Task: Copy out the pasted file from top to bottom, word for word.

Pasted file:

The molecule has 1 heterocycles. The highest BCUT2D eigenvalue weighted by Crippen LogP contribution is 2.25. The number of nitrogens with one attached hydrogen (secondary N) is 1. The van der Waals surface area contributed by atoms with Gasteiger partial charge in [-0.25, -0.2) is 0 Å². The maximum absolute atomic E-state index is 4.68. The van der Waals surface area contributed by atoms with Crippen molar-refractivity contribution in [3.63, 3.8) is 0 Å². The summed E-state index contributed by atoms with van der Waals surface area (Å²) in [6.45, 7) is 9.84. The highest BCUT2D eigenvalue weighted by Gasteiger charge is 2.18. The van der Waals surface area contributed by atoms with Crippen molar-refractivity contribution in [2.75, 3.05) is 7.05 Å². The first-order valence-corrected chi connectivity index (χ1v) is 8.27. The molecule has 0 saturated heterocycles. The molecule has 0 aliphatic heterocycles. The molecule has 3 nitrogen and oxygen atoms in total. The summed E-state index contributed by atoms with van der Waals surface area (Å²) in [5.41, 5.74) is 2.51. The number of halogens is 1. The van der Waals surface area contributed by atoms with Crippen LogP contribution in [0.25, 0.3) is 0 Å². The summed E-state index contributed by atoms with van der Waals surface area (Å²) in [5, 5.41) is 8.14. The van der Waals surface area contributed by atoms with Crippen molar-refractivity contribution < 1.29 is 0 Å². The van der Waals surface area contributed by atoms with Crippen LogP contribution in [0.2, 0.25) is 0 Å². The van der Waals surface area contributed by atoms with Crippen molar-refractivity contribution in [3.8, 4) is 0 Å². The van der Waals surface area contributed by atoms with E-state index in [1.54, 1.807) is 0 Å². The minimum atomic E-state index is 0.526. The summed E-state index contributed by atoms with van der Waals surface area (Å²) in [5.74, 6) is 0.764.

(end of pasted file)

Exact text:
The molecule has 1 heterocycles. The highest BCUT2D eigenvalue weighted by Crippen LogP contribution is 2.25. The number of nitrogens with one attached hydrogen (secondary N) is 1. The van der Waals surface area contributed by atoms with Gasteiger partial charge in [-0.25, -0.2) is 0 Å². The maximum absolute atomic E-state index is 4.68. The van der Waals surface area contributed by atoms with Crippen molar-refractivity contribution in [3.63, 3.8) is 0 Å². The summed E-state index contributed by atoms with van der Waals surface area (Å²) in [6.45, 7) is 9.84. The highest BCUT2D eigenvalue weighted by Gasteiger charge is 2.18. The van der Waals surface area contributed by atoms with Crippen molar-refractivity contribution in [2.75, 3.05) is 7.05 Å². The first-order valence-corrected chi connectivity index (χ1v) is 8.27. The molecule has 0 saturated heterocycles. The molecule has 0 aliphatic heterocycles. The molecule has 3 nitrogen and oxygen atoms in total. The summed E-state index contributed by atoms with van der Waals surface area (Å²) in [5.41, 5.74) is 2.51. The number of halogens is 1. The van der Waals surface area contributed by atoms with Crippen LogP contribution in [0.25, 0.3) is 0 Å². The summed E-state index contributed by atoms with van der Waals surface area (Å²) in [5, 5.41) is 8.14. The van der Waals surface area contributed by atoms with Crippen molar-refractivity contribution < 1.29 is 0 Å². The van der Waals surface area contributed by atoms with Crippen LogP contribution in [0.2, 0.25) is 0 Å². The van der Waals surface area contributed by atoms with Crippen molar-refractivity contribution in [3.8, 4) is 0 Å². The van der Waals surface area contributed by atoms with E-state index in [1.54, 1.807) is 0 Å². The minimum atomic E-state index is 0.526. The summed E-state index contributed by atoms with van der Waals surface area (Å²) in [5.74, 6) is 0.764.